Amendment No. 137 would make it mandatory for governors of residential health institutions that provide children’s health care to be subject to monitoring. Not all health institutions have governors, and the governors of those that do might have no contact with children or any role in appointing staff. The Bill already requires governors of residential health institutions who frequently care for, supervise or carry out another activity mentioned in schedule 3(2)(1) to be subject to monitoring. We have carefully considered such settings. I hope that, taking all that into consideration, hon. Members will not press their amendments.
Tim Loughton: Perhaps I might respond on amendment No. 137. I am not entirely convinced by what the Minister said. He did not respond to the specific example that I gave. The amendment is designed not to cover various health institutions that happen to have governors but to expand the definition of an educational establishment that does not offer full-time education, as the clause puts it, “exclusively or mainly”.
The example that I gave might be rare, but there will be such examples. I do not think that the institution involved could be classified—one could certainly make a strong case that it should not be—as being
“exclusively or mainly for the provision of full-time education”.
There appears to be a kind of halfway house, which falls between two stools, that provides education but predominantly provides care, therapy and therapeutic services to severely mentally and physically disabled young people. I do not think that the Bill covers the governors of such institutions, which could be run as small private charities not subject to the normal attention from the local education authority, for example. We need to ensure that people cannot effectively hide in just that sort of institution, obtain a position of responsibility and then abuse.
Mr. Dhanda: I assure the hon. Gentleman that where the staff have the regular contact with children that he describes, they will be covered under regulated activity.
Tim Loughton: I am grateful and not surprised by that assurance. The Minister is discussing staff, but the clause deals with governors. However, I just wanted to place that thought in his mind. The definitions are broad, and certain institutions that deal with the most vulnerable children will not necessarily be covered.
Both Ministers seem to want to contribute at this point.
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Mr. Lewis: This is an important issue in terms of places where vulnerable adults are being cared for on a full-time basis. There might be ambiguity about whether they are in education, care or a combination of the two. The term “governor” is quite important. An educational institution is likely to be run by a board of governors. If it were more of a care-type institution, it is more likely that the equivalent would be charitable trustees or a board of people of that nature. Therefore the term “governors” is generally understood in the context of an organisation predominantly providing education, whereas if it were predominately about care, it would either be a board of management or a group of trustees.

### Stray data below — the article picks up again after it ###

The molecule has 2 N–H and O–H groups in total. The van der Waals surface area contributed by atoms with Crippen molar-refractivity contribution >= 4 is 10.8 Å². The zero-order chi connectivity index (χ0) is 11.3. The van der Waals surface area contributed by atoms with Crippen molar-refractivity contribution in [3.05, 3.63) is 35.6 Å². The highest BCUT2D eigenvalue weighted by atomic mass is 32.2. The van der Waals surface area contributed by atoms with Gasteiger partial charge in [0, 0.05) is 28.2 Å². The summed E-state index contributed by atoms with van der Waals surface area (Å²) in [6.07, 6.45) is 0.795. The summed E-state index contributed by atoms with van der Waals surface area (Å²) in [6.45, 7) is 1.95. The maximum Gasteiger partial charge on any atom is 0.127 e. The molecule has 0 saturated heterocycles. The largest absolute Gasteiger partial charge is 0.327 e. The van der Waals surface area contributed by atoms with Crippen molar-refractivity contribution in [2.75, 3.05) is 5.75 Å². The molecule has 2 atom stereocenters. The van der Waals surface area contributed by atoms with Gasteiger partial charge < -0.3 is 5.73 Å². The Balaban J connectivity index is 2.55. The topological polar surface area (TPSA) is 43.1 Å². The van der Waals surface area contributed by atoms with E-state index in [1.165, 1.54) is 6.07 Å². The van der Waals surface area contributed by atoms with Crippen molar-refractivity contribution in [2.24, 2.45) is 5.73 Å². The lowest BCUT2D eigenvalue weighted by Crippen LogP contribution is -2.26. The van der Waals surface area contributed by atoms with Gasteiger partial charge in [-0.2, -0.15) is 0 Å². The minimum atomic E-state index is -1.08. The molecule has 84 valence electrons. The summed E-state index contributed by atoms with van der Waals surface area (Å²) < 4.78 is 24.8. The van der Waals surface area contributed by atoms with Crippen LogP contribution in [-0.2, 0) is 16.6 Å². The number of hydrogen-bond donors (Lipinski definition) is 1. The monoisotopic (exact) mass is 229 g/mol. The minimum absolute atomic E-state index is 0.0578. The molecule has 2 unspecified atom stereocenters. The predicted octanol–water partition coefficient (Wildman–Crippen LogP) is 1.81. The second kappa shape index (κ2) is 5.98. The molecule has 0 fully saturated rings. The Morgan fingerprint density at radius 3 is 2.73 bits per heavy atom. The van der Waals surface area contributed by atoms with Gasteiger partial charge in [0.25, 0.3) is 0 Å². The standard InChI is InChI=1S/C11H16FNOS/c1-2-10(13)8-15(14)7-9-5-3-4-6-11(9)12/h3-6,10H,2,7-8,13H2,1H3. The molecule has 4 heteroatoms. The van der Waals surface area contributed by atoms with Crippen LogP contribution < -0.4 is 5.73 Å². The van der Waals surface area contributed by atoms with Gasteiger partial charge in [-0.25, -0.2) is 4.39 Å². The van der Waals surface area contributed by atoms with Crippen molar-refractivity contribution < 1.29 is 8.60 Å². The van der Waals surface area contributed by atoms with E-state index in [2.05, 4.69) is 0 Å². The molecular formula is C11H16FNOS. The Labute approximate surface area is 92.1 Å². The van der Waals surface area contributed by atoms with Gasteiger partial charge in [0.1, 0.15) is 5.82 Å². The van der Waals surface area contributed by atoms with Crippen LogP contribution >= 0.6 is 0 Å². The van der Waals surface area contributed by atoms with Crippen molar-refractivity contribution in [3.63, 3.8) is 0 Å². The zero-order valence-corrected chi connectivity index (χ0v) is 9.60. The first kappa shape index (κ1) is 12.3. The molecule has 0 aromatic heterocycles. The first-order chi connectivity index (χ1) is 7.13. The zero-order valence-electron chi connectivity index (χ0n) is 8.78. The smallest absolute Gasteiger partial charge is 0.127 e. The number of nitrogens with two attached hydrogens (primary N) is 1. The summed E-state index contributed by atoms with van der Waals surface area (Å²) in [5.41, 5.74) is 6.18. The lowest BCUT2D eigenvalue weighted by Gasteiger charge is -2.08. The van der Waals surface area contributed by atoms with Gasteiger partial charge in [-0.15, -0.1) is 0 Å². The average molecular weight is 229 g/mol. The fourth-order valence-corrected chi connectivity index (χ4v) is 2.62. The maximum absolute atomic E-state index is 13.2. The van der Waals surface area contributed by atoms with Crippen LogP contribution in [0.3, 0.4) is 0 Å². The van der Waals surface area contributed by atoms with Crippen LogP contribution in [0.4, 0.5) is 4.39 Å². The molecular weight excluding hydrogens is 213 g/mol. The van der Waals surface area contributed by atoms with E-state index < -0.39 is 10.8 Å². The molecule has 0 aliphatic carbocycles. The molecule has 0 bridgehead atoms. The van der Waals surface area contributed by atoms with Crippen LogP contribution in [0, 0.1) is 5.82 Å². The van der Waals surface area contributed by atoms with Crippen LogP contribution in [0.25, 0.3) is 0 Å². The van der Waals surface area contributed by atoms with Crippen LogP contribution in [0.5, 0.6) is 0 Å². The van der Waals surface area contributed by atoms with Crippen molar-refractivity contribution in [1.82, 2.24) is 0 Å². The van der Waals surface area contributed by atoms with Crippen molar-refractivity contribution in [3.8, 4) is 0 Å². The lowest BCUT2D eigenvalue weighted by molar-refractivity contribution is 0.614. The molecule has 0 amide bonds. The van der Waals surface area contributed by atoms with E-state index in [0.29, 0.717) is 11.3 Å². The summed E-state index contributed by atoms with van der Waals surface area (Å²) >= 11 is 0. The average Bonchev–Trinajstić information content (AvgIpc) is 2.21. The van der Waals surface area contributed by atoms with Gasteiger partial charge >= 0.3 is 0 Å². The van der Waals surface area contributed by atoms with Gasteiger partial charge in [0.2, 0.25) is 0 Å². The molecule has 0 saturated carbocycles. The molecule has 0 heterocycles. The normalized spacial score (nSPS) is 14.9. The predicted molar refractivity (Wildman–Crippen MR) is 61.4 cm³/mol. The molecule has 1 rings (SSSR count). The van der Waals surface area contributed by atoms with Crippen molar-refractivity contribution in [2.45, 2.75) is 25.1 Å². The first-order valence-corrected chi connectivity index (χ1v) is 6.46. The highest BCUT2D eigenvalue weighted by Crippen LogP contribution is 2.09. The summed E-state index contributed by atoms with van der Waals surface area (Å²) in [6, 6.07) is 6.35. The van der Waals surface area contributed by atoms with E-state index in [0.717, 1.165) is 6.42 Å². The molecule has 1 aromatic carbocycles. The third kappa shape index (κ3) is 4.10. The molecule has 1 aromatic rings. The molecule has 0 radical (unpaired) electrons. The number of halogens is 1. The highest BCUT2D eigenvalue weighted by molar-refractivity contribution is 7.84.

Tim Loughton: I take the Minister’s point but he said “more likely” and “generally”, not exclusively. That leaves a raft of institutions that may not be covered. We need to ensure that all of them are covered. He refers purely to governors. As my hon. Friend the Member for St. Albans said, there are organisations run by other classes of people who are not governors. The reference is only to members of the governing body. Does that include charitable trustees or directors of, for example, a charitable company?
I am a director of a charitable company that is considering taking over the management of an arts education facility, which has been provided as a section 106 gain to the local authority. I wonder—now I think about it—whether I would be covered. I am part of the governing body but I am not a governor. We are not offering mainly, or exclusively, full-time education to children. However, I will be in a position, if we take over management of that facility, to engage members of staff—who may or may not be subject to vetting procedures—who will be opening up the premises and involved with children. That is part of our charitable trust remit. On the basis of what is in this Bill, I am not sure whether I and fellow directors of this charitable company, who are the governing body effectively, will be covered. Therefore, many anomalies are still creeping in—which the Minister is now going to allay.